Recently seen in its adaptation on television readers will, I think, find the book better done and much more enjoyable. All of the Elizabeth George novels are more than worth the readers time and attention. They are all most enjoyable on several levels.

    4 out of 4 people found this review helpful.

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  • Posted September 12, 2011

    more from this reviewer

    Gret Series start - better than PBS can produce

    Roberta Teys is found sitting in the barn over the headless body of her father and she freely admits "I did it. I'm not sorry.? But the residents of the small village cannot believe that Roberta could possibly do such a thing and so Scotland Yard is brought in to determine if Roberta really is the murderer. As the story unfolds the reader is taken through the village seeing Roberta as a pathetic unloved creature. Her mother abandoned the family when she was very small and her beloved older sister ran away leaving her on the farm with her overly zealous father. Her only escape appeared to be in books and time spent with her dog Whiskers and a small child in the village. However, the evidence appears to point to Roberta as the murderer because the dog's blood is all over the clothes that she was wearing and since the dog's body is beneath Farmer Teys' body, he had to be killed before her father. The deeper that Inspector Lynley and DS Havers dig to find out the true nature of the events, the deeper the reader is drawn into the lives of not only the villagers but Havers and Lynley as well. This book is the beginning of the Inspector Lynley series. I had watched several of the episodes that were shown on PBS and decided that I wanted to get more of the background of the characters so I'm starting at the beginning, but I got more than I bargained for. The beginning of the book seemed a bit disjointed to me, jumping around from one character and place to another, but in the end it all came together like a flash of lightning to explain how all the characters were impacted by the events that led to the murder. Definitely have to continue with the books - the characterizations are tremendous as well as the plot twists for the reader. I admitted to being completely stunned by the ending.

    2 out of 2 people found this review helpful.

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  • Anonymous

    Posted May 11, 2003

    Great read!!!

    George is a good writer - vividly portrays settings and scences. The novel also keeps you guessing - great psychological thriller. She plays the British class angle a bit strongly but it's a great read nonetheless. Incidentally, I've run out and bought her other books as well - they're REALLY hard to put down. THe PBS version with Nathaniel Parker as DI Lynley is also very good - a different angle on the story, but well done.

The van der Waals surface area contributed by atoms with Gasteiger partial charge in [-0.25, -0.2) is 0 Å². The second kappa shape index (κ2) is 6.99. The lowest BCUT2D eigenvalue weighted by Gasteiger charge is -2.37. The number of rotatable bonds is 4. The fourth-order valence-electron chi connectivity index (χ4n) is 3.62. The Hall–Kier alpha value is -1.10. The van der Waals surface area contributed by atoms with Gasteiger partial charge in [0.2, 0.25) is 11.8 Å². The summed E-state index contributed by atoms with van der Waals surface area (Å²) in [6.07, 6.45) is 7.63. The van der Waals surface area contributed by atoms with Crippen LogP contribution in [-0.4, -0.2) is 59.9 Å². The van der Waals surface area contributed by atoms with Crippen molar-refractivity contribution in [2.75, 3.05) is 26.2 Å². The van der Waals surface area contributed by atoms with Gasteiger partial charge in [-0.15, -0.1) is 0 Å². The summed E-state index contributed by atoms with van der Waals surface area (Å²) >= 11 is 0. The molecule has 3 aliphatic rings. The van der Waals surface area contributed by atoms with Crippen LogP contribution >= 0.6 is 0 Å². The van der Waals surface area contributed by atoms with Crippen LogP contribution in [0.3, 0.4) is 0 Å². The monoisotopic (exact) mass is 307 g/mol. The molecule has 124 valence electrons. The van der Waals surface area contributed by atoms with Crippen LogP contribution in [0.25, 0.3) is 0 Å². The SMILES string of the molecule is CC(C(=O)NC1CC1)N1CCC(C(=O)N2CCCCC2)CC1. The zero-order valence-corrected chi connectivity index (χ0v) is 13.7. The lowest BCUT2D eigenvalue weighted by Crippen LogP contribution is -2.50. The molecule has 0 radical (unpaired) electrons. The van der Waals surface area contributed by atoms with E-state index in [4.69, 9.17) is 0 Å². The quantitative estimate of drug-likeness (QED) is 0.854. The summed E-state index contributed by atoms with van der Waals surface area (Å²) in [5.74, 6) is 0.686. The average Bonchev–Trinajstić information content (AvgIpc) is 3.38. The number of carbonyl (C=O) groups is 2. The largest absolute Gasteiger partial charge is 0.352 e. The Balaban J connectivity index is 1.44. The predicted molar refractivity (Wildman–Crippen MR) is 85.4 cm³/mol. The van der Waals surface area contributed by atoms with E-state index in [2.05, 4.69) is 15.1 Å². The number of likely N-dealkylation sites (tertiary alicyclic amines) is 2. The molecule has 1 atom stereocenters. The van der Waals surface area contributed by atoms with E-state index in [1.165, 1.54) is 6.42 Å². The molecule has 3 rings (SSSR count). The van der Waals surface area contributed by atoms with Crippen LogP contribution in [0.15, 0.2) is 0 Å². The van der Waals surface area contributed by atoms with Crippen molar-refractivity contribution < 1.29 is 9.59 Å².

1 out of 1 people found this review helpful.

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  • Anonymous

    Posted September 22, 2000

    EXCELLENT PSYCHOLOGICAL THRILLER

    THIS MYSTERY REALLY MADE MY MIND WORK. THE CHARACTERS ARE WELL WRITTEN AND THE PSYCHOLOGICAL DRAMA IS VERY REAL. DET. INSPECTOR LYNLEY IS A TRUE GENTLEMAN. ONE REALLY GETS TO KNOW JUST HOW WELL MANNERED HE IS. SGT. HAVERS IS A DELIGHT; FUNNY AND ALSO A BIT SAD. YOU'LL LOVE HER. A MUST READ. TERRIFIC ENDING AND A SHOCKING ONE.

    1 out of 1 people found this review helpful.

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  • Anonymous

    Posted December 5, 2013

    Wow

    Great intro for a series. Wish that there was more of a closing with Havers and her family at the end.

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  • Anonymous

    Posted July 27, 2013

    Back to Square 1...

    I am a huge fan of George's work so I decided to go back to the beginning & read all of her books a second time. And I will have to buy most of them again as I didn't save them all the first time (what was I thinking?!) But I don't mind...I'll just consider it an investment for the future as I can see myself someday possibly reading them all a third time because they are THAT good! Looking forward to many more pleasurable hours of reading...